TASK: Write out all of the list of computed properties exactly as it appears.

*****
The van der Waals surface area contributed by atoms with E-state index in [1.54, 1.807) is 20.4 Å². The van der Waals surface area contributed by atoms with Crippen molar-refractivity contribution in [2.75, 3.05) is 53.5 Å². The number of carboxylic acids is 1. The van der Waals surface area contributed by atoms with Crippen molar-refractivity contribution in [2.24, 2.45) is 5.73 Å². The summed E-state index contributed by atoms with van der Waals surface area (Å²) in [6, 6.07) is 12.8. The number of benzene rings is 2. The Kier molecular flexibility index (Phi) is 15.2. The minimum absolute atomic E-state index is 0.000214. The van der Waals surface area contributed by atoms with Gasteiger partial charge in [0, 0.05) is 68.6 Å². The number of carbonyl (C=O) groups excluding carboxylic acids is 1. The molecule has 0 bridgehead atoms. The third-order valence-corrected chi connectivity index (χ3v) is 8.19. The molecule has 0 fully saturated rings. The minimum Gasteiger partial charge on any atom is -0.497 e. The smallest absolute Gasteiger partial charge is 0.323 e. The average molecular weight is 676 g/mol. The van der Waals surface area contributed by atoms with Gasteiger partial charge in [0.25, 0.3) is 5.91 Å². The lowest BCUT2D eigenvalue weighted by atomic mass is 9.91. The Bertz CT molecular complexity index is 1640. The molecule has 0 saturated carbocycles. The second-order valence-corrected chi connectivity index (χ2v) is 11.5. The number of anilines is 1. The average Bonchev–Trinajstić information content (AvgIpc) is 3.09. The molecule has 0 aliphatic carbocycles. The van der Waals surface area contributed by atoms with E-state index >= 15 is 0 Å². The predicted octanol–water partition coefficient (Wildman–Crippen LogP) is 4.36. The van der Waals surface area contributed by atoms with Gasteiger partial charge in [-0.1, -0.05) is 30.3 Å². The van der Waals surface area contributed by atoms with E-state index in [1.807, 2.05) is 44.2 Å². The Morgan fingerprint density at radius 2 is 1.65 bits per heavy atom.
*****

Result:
The van der Waals surface area contributed by atoms with E-state index in [1.54, 1.807) is 20.4 Å². The van der Waals surface area contributed by atoms with Crippen molar-refractivity contribution in [2.75, 3.05) is 53.5 Å². The number of carboxylic acids is 1. The van der Waals surface area contributed by atoms with Crippen molar-refractivity contribution in [2.24, 2.45) is 5.73 Å². The summed E-state index contributed by atoms with van der Waals surface area (Å²) in [6, 6.07) is 12.8. The number of benzene rings is 2. The Kier molecular flexibility index (Phi) is 15.2. The minimum absolute atomic E-state index is 0.000214. The van der Waals surface area contributed by atoms with Gasteiger partial charge in [0, 0.05) is 68.6 Å². The number of carbonyl (C=O) groups excluding carboxylic acids is 1. The molecule has 0 bridgehead atoms. The third-order valence-corrected chi connectivity index (χ3v) is 8.19. The molecule has 0 fully saturated rings. The minimum Gasteiger partial charge on any atom is -0.497 e. The smallest absolute Gasteiger partial charge is 0.323 e. The average molecular weight is 676 g/mol. The van der Waals surface area contributed by atoms with Gasteiger partial charge in [0.25, 0.3) is 5.91 Å². The lowest BCUT2D eigenvalue weighted by atomic mass is 9.91. The Bertz CT molecular complexity index is 1640. The molecule has 0 saturated carbocycles. The second-order valence-corrected chi connectivity index (χ2v) is 11.5. The number of anilines is 1. The average Bonchev–Trinajstić information content (AvgIpc) is 3.09. The molecule has 0 aliphatic carbocycles. The van der Waals surface area contributed by atoms with E-state index >= 15 is 0 Å². The predicted octanol–water partition coefficient (Wildman–Crippen LogP) is 4.36. The van der Waals surface area contributed by atoms with Gasteiger partial charge in [-0.1, -0.05) is 30.3 Å². The van der Waals surface area contributed by atoms with E-state index in [1.807, 2.05) is 44.2 Å². The Morgan fingerprint density at radius 2 is 1.65 bits per heavy atom.